HMMs have generated a surge of interest in IO, as they could provide a more accurate reflection of the interaction between a human tumour and the human immune system. Like PDX mice, these models employ human tumour biopsy material, but they also incorporate human immune cells. As such, they provide promising options to study mode of action and efficacy. However, despite the excitement generated by HMMs, they still have significant limitations. In particular, graft-versus-host disease (GvHD)—a condition in which the transplanted immune cells react against the host’s tissue—can be a major confounding factor. Since this usually develops within a few weeks, you’ll only have a limited time window in which you can use your HMM to test drug efficacy. What’s more, GvHD is hard to distinguish from immune-mediated toxicity, so these models aren’t always reliable for predicting toxicity in humans.
How understanding the limitations of in vivo models can boost your success in immuno-oncology drug development
To fully understand the advantages, limitations and applications of different mouse models, it’s essential to have in-depth immunological expertise. Accessing the right expertise will allow you to boost your chances of IO drug development success in two key ways:
- You can choose the most appropriate models to use as part of your preclinical studies. By understanding how the immunological environment in each model is likely to differ from the human TME, and knowing how this applies to your agent, you’ll be able to choose the best model to use for each study. This means that you’ll generate the most physiologically relevant data to help you predict clinical success, so you can better establish whether you should progress to expensive clinical trials.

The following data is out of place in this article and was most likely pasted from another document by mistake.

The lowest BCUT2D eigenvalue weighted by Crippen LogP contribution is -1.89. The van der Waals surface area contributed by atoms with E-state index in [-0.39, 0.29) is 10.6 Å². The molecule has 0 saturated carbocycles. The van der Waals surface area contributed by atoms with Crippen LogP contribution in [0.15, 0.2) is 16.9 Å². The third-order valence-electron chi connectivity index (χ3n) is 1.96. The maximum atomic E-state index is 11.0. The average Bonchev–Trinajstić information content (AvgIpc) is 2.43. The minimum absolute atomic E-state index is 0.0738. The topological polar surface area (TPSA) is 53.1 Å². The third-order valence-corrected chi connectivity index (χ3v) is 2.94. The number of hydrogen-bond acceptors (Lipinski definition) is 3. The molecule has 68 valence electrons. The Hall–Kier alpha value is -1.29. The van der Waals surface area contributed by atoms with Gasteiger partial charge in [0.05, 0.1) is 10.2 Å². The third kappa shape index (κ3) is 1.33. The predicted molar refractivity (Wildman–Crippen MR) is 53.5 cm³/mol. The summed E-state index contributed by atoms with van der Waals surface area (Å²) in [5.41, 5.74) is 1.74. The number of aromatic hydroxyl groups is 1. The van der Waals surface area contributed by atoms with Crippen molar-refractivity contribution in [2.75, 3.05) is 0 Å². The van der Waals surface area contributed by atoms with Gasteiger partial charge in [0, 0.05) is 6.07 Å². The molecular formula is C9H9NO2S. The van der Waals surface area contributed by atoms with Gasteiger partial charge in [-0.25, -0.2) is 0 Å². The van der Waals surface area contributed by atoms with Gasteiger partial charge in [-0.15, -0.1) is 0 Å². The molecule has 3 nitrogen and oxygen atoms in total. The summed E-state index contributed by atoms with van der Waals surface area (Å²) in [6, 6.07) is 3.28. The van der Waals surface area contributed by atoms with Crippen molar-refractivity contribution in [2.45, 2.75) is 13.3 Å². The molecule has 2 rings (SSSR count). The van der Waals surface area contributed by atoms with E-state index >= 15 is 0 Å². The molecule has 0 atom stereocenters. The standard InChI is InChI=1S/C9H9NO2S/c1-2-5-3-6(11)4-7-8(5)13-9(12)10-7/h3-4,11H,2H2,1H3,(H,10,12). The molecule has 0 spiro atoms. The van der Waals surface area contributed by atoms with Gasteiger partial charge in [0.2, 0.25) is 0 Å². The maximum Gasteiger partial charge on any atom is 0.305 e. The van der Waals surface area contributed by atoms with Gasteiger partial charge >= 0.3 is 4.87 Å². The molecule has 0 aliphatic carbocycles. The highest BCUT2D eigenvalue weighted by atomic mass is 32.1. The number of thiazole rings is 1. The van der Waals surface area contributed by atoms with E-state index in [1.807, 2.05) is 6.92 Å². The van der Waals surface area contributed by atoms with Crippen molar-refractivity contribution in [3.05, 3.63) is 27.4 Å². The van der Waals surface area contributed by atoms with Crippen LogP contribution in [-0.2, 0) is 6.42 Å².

- You’ll be able to understand the limitations of the data you produce with these models. Essentially, if you’re aware of the weaknesses of the in vivo models you use, you can determine how best to supplement your information with in vitro data from human cells. In this way, you’ll build up a comprehensive data package with the best likelihood of predicting clinical effects.
Ultimately, with a collection of well-chosen in vivo studies coupled with carefully selected supporting data, you’ll be well-equipped to avoid the costly risk of failure in clinical trials. Furthermore, you’ll also reduce the likelihood of prematurely discontinuing a promising candidate.
While understanding the available preclinical models is vital in IO drug development, you’ll also have to overcome many other significant challenges in this field. If you’d like to learn more about how to navigate the complexities of IO drug development, download our free eBook, “Immuno-oncology: Five Tactics to enhance your Drug Development Strategy.”